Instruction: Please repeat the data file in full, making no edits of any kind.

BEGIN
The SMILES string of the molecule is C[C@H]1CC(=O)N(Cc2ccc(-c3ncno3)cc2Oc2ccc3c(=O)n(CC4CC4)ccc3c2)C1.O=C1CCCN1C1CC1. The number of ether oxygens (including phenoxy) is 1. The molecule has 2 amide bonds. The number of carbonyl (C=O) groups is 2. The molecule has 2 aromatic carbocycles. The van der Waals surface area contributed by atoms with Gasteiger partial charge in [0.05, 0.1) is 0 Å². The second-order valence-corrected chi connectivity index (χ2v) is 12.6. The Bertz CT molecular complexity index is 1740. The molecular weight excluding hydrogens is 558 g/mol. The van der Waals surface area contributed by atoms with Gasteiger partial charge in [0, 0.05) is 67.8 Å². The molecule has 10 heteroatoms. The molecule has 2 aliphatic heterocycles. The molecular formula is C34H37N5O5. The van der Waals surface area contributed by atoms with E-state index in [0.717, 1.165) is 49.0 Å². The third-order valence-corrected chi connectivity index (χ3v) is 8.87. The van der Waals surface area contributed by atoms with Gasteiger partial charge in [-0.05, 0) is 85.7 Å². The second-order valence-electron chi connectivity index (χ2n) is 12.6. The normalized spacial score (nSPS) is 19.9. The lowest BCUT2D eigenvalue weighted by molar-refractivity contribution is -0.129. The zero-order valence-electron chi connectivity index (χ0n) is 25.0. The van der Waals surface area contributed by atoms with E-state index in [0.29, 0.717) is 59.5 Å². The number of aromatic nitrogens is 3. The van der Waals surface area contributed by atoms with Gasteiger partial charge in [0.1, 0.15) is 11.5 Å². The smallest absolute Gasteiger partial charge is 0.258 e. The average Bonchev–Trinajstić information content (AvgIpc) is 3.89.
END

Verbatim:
The SMILES string of the molecule is C[C@H]1CC(=O)N(Cc2ccc(-c3ncno3)cc2Oc2ccc3c(=O)n(CC4CC4)ccc3c2)C1.O=C1CCCN1C1CC1. The number of ether oxygens (including phenoxy) is 1. The molecule has 2 amide bonds. The number of carbonyl (C=O) groups is 2. The molecule has 2 aromatic carbocycles. The van der Waals surface area contributed by atoms with Gasteiger partial charge in [0.05, 0.1) is 0 Å². The second-order valence-corrected chi connectivity index (χ2v) is 12.6. The Bertz CT molecular complexity index is 1740. The molecular weight excluding hydrogens is 558 g/mol. The van der Waals surface area contributed by atoms with Gasteiger partial charge in [0, 0.05) is 67.8 Å². The molecule has 10 heteroatoms. The molecule has 2 aliphatic heterocycles. The molecular formula is C34H37N5O5. The van der Waals surface area contributed by atoms with E-state index in [0.717, 1.165) is 49.0 Å². The third-order valence-corrected chi connectivity index (χ3v) is 8.87. The van der Waals surface area contributed by atoms with Gasteiger partial charge in [-0.05, 0) is 85.7 Å². The second-order valence-electron chi connectivity index (χ2n) is 12.6. The normalized spacial score (nSPS) is 19.9. The lowest BCUT2D eigenvalue weighted by molar-refractivity contribution is -0.129. The zero-order valence-electron chi connectivity index (χ0n) is 25.0. The van der Waals surface area contributed by atoms with E-state index in [0.29, 0.717) is 59.5 Å². The number of aromatic nitrogens is 3. The van der Waals surface area contributed by atoms with Gasteiger partial charge in [0.1, 0.15) is 11.5 Å². The smallest absolute Gasteiger partial charge is 0.258 e. The average Bonchev–Trinajstić information content (AvgIpc) is 3.89.